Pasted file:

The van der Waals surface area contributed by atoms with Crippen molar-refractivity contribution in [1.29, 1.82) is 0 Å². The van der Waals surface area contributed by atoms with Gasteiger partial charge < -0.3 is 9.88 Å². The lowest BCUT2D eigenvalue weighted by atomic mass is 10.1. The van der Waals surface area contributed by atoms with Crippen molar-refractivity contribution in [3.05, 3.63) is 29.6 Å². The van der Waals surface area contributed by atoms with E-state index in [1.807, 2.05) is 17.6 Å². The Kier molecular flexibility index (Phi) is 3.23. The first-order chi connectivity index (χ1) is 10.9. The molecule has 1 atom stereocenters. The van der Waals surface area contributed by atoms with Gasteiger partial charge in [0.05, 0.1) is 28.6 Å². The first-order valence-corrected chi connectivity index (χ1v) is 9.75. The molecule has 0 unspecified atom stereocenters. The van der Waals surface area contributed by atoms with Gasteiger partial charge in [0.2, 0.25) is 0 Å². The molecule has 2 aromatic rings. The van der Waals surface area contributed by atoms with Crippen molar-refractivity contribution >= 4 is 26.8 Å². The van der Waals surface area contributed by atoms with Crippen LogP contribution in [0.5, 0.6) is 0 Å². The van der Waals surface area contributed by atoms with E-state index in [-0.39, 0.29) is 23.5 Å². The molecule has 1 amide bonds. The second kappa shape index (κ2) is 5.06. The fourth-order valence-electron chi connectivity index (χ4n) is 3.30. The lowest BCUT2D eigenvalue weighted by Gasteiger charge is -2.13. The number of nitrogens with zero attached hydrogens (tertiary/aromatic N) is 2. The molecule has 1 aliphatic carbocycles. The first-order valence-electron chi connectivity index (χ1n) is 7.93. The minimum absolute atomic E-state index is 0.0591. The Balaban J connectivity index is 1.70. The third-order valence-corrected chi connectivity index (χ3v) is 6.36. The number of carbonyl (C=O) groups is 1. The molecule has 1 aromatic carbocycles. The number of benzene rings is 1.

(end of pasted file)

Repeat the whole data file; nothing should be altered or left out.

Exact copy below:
The van der Waals surface area contributed by atoms with Crippen molar-refractivity contribution in [1.29, 1.82) is 0 Å². The van der Waals surface area contributed by atoms with Gasteiger partial charge < -0.3 is 9.88 Å². The lowest BCUT2D eigenvalue weighted by atomic mass is 10.1. The van der Waals surface area contributed by atoms with Crippen molar-refractivity contribution in [3.05, 3.63) is 29.6 Å². The van der Waals surface area contributed by atoms with E-state index in [1.807, 2.05) is 17.6 Å². The Kier molecular flexibility index (Phi) is 3.23. The first-order chi connectivity index (χ1) is 10.9. The molecule has 1 atom stereocenters. The van der Waals surface area contributed by atoms with Gasteiger partial charge in [0.05, 0.1) is 28.6 Å². The first-order valence-corrected chi connectivity index (χ1v) is 9.75. The molecule has 0 unspecified atom stereocenters. The van der Waals surface area contributed by atoms with Gasteiger partial charge in [0.2, 0.25) is 0 Å². The molecule has 2 aromatic rings. The van der Waals surface area contributed by atoms with Crippen molar-refractivity contribution >= 4 is 26.8 Å². The van der Waals surface area contributed by atoms with Crippen LogP contribution in [0.5, 0.6) is 0 Å². The van der Waals surface area contributed by atoms with E-state index in [-0.39, 0.29) is 23.5 Å². The molecule has 1 amide bonds. The second kappa shape index (κ2) is 5.06. The fourth-order valence-electron chi connectivity index (χ4n) is 3.30. The lowest BCUT2D eigenvalue weighted by Gasteiger charge is -2.13. The number of nitrogens with zero attached hydrogens (tertiary/aromatic N) is 2. The molecule has 1 aliphatic carbocycles. The first-order valence-electron chi connectivity index (χ1n) is 7.93. The minimum absolute atomic E-state index is 0.0591. The Balaban J connectivity index is 1.70. The third-order valence-corrected chi connectivity index (χ3v) is 6.36. The number of carbonyl (C=O) groups is 1. The molecule has 1 aromatic carbocycles. The number of benzene rings is 1.